Photo Courtesy of North Carolina Central University celebrates Women’s History Month [Photograph]. (n.d.). NC Central University.
Photo Courtesy of North Carolina Central University celebrates Women’s History Month [Photograph]. (n.d.). NC Central University.

Florence Nightingale

The Lady with the Lamp

April 15, 2021

The Lady with the Lamp, Florence Nightingale, was a British nurse born in 1820 during the Crimean War. Her efforts for reforming healthcare greatly influenced the quality of care for the future. Florence was born in Italy to British merchants. Her family being merchants, they took pride in socializing with people of prominent status. Though her family was social, Florence was awkward in social situations. Florence was strong willed and occasionally fought with her mother, but like all daughters, she still wanted to make her mother proud. 

London Stereoscopic Company, (1820-1920), The Lady of the Lamp, gettyimages.

From a young age, Florence was active in philanthropy, tending to the ill and poor. Her parents were so unhappy about her ambitions, they forbade her from continuing nursing. When she was 17, she rejected a proposal from Richard Monckton Milnes (who her parents approved of) because she did not think he would satisfy her morals.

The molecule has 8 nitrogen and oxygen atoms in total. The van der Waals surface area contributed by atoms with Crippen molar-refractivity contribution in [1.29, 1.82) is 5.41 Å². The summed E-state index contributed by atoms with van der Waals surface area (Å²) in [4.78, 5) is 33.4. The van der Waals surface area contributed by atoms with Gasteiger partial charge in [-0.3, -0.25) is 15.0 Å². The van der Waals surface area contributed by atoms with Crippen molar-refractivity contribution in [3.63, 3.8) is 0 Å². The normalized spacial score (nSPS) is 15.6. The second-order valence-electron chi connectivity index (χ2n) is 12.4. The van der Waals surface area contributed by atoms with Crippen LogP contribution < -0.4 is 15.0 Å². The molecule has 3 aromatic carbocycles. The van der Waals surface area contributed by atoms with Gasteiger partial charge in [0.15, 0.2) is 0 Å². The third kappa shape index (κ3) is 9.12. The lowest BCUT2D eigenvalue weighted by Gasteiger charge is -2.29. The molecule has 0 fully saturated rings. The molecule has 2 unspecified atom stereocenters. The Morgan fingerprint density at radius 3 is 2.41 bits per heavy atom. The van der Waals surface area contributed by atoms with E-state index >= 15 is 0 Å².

In the early 1850’s, Florence returned to London where she took up a nursing job. She even made it a goal to improve hygiene practices, which lowered the death rates at the hospital she worked at. In 1853, the Crimean War broke out between Russian and the British Empire. By 1854, no less than 18,000 soldiers had been submitted to hospitals. Florence was asked to gather some nurses to tend to the soldiers, so she gathered thirty-four nurses and sailed to Crimea. Florence was not prepared for what she saw at Scutari, but got to work right away. The conditions of the hospital were nightmarish. She remained in Scutari for a year and a half. 

Afterwards, Florence had used her money to further her nursing and hygienic cause. In 1860, she opened her own nursing school: The Nightingale Training School for Nurses. Even wealthy women wanted to apply to her to school, eager to follow in her footsteps. Because of Florence, nursing was no longer looked down upon by the upper class, but was seen as an honorable vocation. 


References 

History.com Editors. (2009, November 09). Florence Nightingale. Retrieved April 01, 2021, from https://www.history.com/topics/womens-history/florence-nightingale-1 

 

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